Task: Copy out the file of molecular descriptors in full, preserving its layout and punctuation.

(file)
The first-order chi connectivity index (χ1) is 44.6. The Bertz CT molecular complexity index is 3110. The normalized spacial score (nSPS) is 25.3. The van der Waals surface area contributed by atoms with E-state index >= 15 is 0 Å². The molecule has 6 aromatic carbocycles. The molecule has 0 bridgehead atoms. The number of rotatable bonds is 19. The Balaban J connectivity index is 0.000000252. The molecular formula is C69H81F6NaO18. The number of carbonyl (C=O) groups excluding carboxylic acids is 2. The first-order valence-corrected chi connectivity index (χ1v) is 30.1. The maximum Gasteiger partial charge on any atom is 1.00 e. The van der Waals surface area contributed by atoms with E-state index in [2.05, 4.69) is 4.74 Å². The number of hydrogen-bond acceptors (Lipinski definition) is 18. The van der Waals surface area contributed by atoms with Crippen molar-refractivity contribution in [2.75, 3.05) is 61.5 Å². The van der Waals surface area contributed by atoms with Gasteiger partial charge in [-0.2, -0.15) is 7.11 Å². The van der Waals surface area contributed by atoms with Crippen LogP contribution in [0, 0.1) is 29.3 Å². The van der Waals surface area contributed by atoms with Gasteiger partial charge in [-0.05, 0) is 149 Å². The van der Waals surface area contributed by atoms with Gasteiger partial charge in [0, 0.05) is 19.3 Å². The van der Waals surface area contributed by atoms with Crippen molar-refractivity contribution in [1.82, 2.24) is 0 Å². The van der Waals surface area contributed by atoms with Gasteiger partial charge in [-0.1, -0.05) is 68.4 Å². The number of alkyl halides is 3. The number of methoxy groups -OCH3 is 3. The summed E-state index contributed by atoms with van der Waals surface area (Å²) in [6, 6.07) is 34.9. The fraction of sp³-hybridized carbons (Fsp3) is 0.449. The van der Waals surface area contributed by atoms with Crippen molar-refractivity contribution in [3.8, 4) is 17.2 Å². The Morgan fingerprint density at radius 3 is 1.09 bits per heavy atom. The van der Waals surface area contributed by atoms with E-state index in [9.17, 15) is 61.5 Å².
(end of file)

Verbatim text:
The first-order chi connectivity index (χ1) is 44.6. The Bertz CT molecular complexity index is 3110. The normalized spacial score (nSPS) is 25.3. The van der Waals surface area contributed by atoms with E-state index >= 15 is 0 Å². The molecule has 6 aromatic carbocycles. The molecule has 0 bridgehead atoms. The number of rotatable bonds is 19. The Balaban J connectivity index is 0.000000252. The molecular formula is C69H81F6NaO18. The number of carbonyl (C=O) groups excluding carboxylic acids is 2. The first-order valence-corrected chi connectivity index (χ1v) is 30.1. The maximum Gasteiger partial charge on any atom is 1.00 e. The van der Waals surface area contributed by atoms with E-state index in [2.05, 4.69) is 4.74 Å². The number of hydrogen-bond acceptors (Lipinski definition) is 18. The van der Waals surface area contributed by atoms with Crippen molar-refractivity contribution in [2.75, 3.05) is 61.5 Å². The van der Waals surface area contributed by atoms with Gasteiger partial charge in [-0.2, -0.15) is 7.11 Å². The van der Waals surface area contributed by atoms with Crippen LogP contribution in [0, 0.1) is 29.3 Å². The van der Waals surface area contributed by atoms with Gasteiger partial charge in [-0.05, 0) is 149 Å². The van der Waals surface area contributed by atoms with Gasteiger partial charge in [0, 0.05) is 19.3 Å². The van der Waals surface area contributed by atoms with Crippen molar-refractivity contribution in [1.82, 2.24) is 0 Å². The van der Waals surface area contributed by atoms with Gasteiger partial charge in [-0.1, -0.05) is 68.4 Å². The number of alkyl halides is 3. The number of methoxy groups -OCH3 is 3. The summed E-state index contributed by atoms with van der Waals surface area (Å²) in [6, 6.07) is 34.9. The fraction of sp³-hybridized carbons (Fsp3) is 0.449. The van der Waals surface area contributed by atoms with Crippen molar-refractivity contribution in [3.8, 4) is 17.2 Å². The Morgan fingerprint density at radius 3 is 1.09 bits per heavy atom. The van der Waals surface area contributed by atoms with E-state index in [9.17, 15) is 61.5 Å².